The University’s longstanding, disturbing refusal to investigate labor conditions at Weill Cornell Medicine-Qatar has fallen out of the discussion as of late. It is past time to bring the discussion back to light.
Some context for the uninitiated. Human rights groups charge that Qatar’s foreign labor sponsorship system enables exploitation bordering on slavery. Migrant laborers come to the Gulf nation seeking work, but are quickly funneled into involuntary servitude. Laws which let employers revoke workers’ exit permits, prevent them from switching jobs and deny them housing on a whim bind expatriate workers to Qatar.
A much-discussed 2014 report from the International Trade Union Confederation, a labor group, alleges widespread worker exploitation in Education City, the Qatari state-sponsored education complex that WCM-Q calls home. All this creates the very real possibility that WCM-Q may be, directly or through some contractor, exploiting its workers.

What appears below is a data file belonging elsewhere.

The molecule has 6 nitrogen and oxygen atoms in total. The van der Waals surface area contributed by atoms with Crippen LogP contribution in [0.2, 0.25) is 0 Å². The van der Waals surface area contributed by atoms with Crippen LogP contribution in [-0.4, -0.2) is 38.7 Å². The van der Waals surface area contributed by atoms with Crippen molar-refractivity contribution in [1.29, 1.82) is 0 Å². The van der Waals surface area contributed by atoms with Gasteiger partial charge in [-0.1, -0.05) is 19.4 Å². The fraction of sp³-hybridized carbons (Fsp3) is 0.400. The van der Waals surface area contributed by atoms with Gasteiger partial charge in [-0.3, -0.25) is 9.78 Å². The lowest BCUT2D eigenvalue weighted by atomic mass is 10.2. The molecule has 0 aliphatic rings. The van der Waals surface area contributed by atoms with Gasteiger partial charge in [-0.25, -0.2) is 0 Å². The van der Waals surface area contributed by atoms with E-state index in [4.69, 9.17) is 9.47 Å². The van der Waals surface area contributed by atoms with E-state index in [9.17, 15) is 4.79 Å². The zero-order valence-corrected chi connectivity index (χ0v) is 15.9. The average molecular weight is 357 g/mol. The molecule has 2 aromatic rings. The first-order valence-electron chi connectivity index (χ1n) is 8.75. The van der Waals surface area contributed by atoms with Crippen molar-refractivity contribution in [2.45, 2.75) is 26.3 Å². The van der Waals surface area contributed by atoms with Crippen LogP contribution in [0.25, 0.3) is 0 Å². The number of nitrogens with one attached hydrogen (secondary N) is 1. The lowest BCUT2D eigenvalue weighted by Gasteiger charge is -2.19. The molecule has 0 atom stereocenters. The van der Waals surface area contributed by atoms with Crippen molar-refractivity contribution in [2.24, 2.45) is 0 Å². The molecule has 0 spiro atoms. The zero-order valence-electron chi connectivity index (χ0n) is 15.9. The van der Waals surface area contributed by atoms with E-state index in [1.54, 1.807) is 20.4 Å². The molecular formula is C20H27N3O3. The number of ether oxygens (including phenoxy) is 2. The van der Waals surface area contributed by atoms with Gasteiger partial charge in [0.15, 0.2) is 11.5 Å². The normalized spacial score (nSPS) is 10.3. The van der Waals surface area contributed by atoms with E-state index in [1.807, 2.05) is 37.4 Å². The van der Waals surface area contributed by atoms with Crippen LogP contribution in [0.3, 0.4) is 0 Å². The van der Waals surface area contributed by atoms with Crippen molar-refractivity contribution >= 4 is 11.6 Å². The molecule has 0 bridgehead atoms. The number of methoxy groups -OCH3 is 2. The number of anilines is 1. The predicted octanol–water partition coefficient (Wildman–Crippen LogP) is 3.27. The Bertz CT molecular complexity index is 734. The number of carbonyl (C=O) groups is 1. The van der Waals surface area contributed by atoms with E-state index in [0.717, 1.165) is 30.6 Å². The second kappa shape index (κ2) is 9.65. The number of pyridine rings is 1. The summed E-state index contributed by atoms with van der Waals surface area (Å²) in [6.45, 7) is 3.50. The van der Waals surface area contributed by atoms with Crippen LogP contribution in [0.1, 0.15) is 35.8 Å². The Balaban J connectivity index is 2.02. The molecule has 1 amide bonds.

And yet Cornell has been frustratingly tight-lipped on labor conditions at WCM-Q. It has resisted a third-party investigation. Former Cornell presidents did little more than downplay and dismiss concerns about WCM-Q. A 2017 Student Assembly resolution on WCM-Q was met with a chilly acknowledgment — and no commitment to accountability.
It is not as if Cornell does not understand the moral imperative here. Indeed, in 2015 when pressed on concerns over labor conditions, Robert Harrison ’76, chair of the Board of Trustees, said, “We treat our staff in Doha, Qatar exactly the same way [as] in Ithaca, New York. We have values to protect. We have missions to accomplish that are consistent with those values.”
So why, then, does the administration filibuster a third-party investigation, one that could put all these questions finally to rest? In the face of this inconvenient question, the laudable sentiments Harrison offers cannot help but ring hollow.
The administration needs to provide answers on WCM-Q, and urgently. The best way to credibly do so is with an independent investigation. President Martha Pollack has said little on the issue. But she must realize the University cannot be in the business of abetting forced labor. Just the possibility alone ought to make President Pollack shudder — and then investigate.